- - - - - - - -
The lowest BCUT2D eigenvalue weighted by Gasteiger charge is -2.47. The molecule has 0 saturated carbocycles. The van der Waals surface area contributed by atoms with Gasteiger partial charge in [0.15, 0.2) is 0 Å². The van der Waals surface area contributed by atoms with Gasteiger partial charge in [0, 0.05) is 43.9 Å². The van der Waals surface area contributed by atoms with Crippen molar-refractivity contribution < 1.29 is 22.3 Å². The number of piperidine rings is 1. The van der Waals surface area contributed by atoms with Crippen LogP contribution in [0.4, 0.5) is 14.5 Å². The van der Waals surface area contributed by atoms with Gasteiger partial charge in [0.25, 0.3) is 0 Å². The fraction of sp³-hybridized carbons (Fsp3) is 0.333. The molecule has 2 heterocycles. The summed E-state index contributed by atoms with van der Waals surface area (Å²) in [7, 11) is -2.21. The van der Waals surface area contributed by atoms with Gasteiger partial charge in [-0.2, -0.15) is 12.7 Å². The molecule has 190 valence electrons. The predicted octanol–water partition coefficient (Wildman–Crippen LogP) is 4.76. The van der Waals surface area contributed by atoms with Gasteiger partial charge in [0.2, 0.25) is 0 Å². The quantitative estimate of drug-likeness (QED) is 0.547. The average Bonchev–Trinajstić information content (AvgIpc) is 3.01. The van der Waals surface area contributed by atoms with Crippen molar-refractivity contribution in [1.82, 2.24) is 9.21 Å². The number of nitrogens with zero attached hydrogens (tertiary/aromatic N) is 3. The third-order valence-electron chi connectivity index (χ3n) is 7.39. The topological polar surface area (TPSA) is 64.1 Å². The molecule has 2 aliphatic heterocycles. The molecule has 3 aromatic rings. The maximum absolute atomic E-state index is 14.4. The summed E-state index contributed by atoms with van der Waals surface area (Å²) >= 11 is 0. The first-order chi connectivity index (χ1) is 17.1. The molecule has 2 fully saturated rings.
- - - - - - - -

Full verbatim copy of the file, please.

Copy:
The lowest BCUT2D eigenvalue weighted by Gasteiger charge is -2.47. The molecule has 0 saturated carbocycles. The van der Waals surface area contributed by atoms with Gasteiger partial charge in [0.15, 0.2) is 0 Å². The van der Waals surface area contributed by atoms with Gasteiger partial charge in [0, 0.05) is 43.9 Å². The van der Waals surface area contributed by atoms with Crippen molar-refractivity contribution < 1.29 is 22.3 Å². The number of piperidine rings is 1. The van der Waals surface area contributed by atoms with Crippen LogP contribution in [0.4, 0.5) is 14.5 Å². The van der Waals surface area contributed by atoms with Gasteiger partial charge in [0.25, 0.3) is 0 Å². The fraction of sp³-hybridized carbons (Fsp3) is 0.333. The molecule has 2 heterocycles. The summed E-state index contributed by atoms with van der Waals surface area (Å²) in [7, 11) is -2.21. The van der Waals surface area contributed by atoms with Gasteiger partial charge in [-0.2, -0.15) is 12.7 Å². The molecule has 190 valence electrons. The predicted octanol–water partition coefficient (Wildman–Crippen LogP) is 4.76. The van der Waals surface area contributed by atoms with Gasteiger partial charge in [0.2, 0.25) is 0 Å². The quantitative estimate of drug-likeness (QED) is 0.547. The average Bonchev–Trinajstić information content (AvgIpc) is 3.01. The van der Waals surface area contributed by atoms with Crippen molar-refractivity contribution in [1.82, 2.24) is 9.21 Å². The number of nitrogens with zero attached hydrogens (tertiary/aromatic N) is 3. The third-order valence-electron chi connectivity index (χ3n) is 7.39. The topological polar surface area (TPSA) is 64.1 Å². The molecule has 2 aliphatic heterocycles. The molecule has 3 aromatic rings. The maximum absolute atomic E-state index is 14.4. The summed E-state index contributed by atoms with van der Waals surface area (Å²) >= 11 is 0. The first-order chi connectivity index (χ1) is 17.1. The molecule has 2 fully saturated rings.